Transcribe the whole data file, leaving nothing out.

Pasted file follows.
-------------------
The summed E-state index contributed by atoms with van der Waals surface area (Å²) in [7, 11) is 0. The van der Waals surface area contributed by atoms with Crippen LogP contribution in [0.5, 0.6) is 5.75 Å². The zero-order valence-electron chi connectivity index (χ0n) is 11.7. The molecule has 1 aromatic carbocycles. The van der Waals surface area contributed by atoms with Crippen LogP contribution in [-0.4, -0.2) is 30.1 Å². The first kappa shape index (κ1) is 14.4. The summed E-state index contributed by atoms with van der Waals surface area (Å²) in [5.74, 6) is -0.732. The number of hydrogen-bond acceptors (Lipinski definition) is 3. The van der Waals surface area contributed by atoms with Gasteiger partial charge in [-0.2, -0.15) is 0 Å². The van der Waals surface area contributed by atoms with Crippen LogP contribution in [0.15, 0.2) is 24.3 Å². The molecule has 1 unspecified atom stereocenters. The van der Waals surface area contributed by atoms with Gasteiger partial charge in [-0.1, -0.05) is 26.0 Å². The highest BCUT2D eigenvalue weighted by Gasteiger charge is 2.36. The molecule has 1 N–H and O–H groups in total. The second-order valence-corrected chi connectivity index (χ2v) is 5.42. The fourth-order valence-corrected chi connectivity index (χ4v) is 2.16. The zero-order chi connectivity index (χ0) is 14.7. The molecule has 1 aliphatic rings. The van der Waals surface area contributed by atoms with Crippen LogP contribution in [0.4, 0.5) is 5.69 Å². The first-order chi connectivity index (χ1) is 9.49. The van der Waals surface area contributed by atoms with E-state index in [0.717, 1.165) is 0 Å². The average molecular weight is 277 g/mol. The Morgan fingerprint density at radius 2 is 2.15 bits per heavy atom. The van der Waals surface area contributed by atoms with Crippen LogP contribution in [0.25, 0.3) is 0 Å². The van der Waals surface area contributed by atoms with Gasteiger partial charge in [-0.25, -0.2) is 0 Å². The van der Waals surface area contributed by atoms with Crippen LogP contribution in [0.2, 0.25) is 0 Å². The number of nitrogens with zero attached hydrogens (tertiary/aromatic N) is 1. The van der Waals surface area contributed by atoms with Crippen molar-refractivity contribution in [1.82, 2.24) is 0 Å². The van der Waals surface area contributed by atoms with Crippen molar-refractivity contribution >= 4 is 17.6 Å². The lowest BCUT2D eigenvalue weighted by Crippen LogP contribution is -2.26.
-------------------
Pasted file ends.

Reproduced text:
The summed E-state index contributed by atoms with van der Waals surface area (Å²) in [7, 11) is 0. The van der Waals surface area contributed by atoms with Crippen LogP contribution in [0.5, 0.6) is 5.75 Å². The zero-order valence-electron chi connectivity index (χ0n) is 11.7. The molecule has 1 aromatic carbocycles. The van der Waals surface area contributed by atoms with Crippen LogP contribution in [-0.4, -0.2) is 30.1 Å². The first kappa shape index (κ1) is 14.4. The summed E-state index contributed by atoms with van der Waals surface area (Å²) in [5.74, 6) is -0.732. The number of hydrogen-bond acceptors (Lipinski definition) is 3. The van der Waals surface area contributed by atoms with Gasteiger partial charge in [-0.2, -0.15) is 0 Å². The van der Waals surface area contributed by atoms with Crippen LogP contribution in [0.15, 0.2) is 24.3 Å². The molecule has 1 unspecified atom stereocenters. The van der Waals surface area contributed by atoms with Gasteiger partial charge in [-0.1, -0.05) is 26.0 Å². The highest BCUT2D eigenvalue weighted by Gasteiger charge is 2.36. The molecule has 1 N–H and O–H groups in total. The second-order valence-corrected chi connectivity index (χ2v) is 5.42. The fourth-order valence-corrected chi connectivity index (χ4v) is 2.16. The zero-order chi connectivity index (χ0) is 14.7. The molecule has 1 aliphatic rings. The van der Waals surface area contributed by atoms with Crippen LogP contribution in [0.4, 0.5) is 5.69 Å². The first-order chi connectivity index (χ1) is 9.49. The van der Waals surface area contributed by atoms with E-state index in [0.717, 1.165) is 0 Å². The average molecular weight is 277 g/mol. The Morgan fingerprint density at radius 2 is 2.15 bits per heavy atom. The van der Waals surface area contributed by atoms with Crippen LogP contribution in [0.25, 0.3) is 0 Å². The van der Waals surface area contributed by atoms with Gasteiger partial charge in [-0.25, -0.2) is 0 Å². The van der Waals surface area contributed by atoms with Crippen LogP contribution in [0.2, 0.25) is 0 Å². The number of nitrogens with zero attached hydrogens (tertiary/aromatic N) is 1. The van der Waals surface area contributed by atoms with Crippen molar-refractivity contribution in [1.82, 2.24) is 0 Å². The van der Waals surface area contributed by atoms with Crippen molar-refractivity contribution >= 4 is 17.6 Å². The lowest BCUT2D eigenvalue weighted by Crippen LogP contribution is -2.26.